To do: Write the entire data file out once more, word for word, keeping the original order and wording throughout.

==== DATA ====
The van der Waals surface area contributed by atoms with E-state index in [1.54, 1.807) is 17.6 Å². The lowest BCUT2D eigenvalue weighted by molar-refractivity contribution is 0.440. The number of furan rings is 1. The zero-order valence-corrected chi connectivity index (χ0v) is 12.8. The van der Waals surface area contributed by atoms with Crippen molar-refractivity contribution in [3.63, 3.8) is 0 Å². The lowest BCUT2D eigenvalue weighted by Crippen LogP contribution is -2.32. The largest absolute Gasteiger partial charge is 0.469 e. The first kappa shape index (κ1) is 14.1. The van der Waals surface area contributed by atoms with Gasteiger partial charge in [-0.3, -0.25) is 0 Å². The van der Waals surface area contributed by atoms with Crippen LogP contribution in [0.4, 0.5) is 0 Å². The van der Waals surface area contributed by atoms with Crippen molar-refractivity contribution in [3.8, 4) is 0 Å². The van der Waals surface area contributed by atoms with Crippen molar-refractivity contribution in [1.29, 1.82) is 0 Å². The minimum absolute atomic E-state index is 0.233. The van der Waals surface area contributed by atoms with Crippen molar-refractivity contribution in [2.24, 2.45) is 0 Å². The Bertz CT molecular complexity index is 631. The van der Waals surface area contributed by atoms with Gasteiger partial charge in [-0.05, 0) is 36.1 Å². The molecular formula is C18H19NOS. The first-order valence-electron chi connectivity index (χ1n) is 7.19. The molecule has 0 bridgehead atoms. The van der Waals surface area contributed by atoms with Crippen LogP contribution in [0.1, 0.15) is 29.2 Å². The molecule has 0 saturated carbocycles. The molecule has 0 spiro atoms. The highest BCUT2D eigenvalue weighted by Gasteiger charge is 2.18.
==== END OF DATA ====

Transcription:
The van der Waals surface area contributed by atoms with E-state index in [1.54, 1.807) is 17.6 Å². The lowest BCUT2D eigenvalue weighted by molar-refractivity contribution is 0.440. The number of furan rings is 1. The zero-order valence-corrected chi connectivity index (χ0v) is 12.8. The van der Waals surface area contributed by atoms with Crippen molar-refractivity contribution in [3.63, 3.8) is 0 Å². The lowest BCUT2D eigenvalue weighted by Crippen LogP contribution is -2.32. The largest absolute Gasteiger partial charge is 0.469 e. The first kappa shape index (κ1) is 14.1. The van der Waals surface area contributed by atoms with Gasteiger partial charge in [-0.3, -0.25) is 0 Å². The van der Waals surface area contributed by atoms with Crippen LogP contribution in [0.4, 0.5) is 0 Å². The van der Waals surface area contributed by atoms with Crippen molar-refractivity contribution in [3.8, 4) is 0 Å². The van der Waals surface area contributed by atoms with Crippen molar-refractivity contribution in [1.29, 1.82) is 0 Å². The minimum absolute atomic E-state index is 0.233. The van der Waals surface area contributed by atoms with Crippen molar-refractivity contribution in [2.24, 2.45) is 0 Å². The Bertz CT molecular complexity index is 631. The van der Waals surface area contributed by atoms with Gasteiger partial charge in [-0.05, 0) is 36.1 Å². The molecular formula is C18H19NOS. The first-order valence-electron chi connectivity index (χ1n) is 7.19. The molecule has 0 bridgehead atoms. The van der Waals surface area contributed by atoms with Crippen LogP contribution in [0.1, 0.15) is 29.2 Å². The molecule has 0 saturated carbocycles. The molecule has 0 spiro atoms. The highest BCUT2D eigenvalue weighted by Gasteiger charge is 2.18.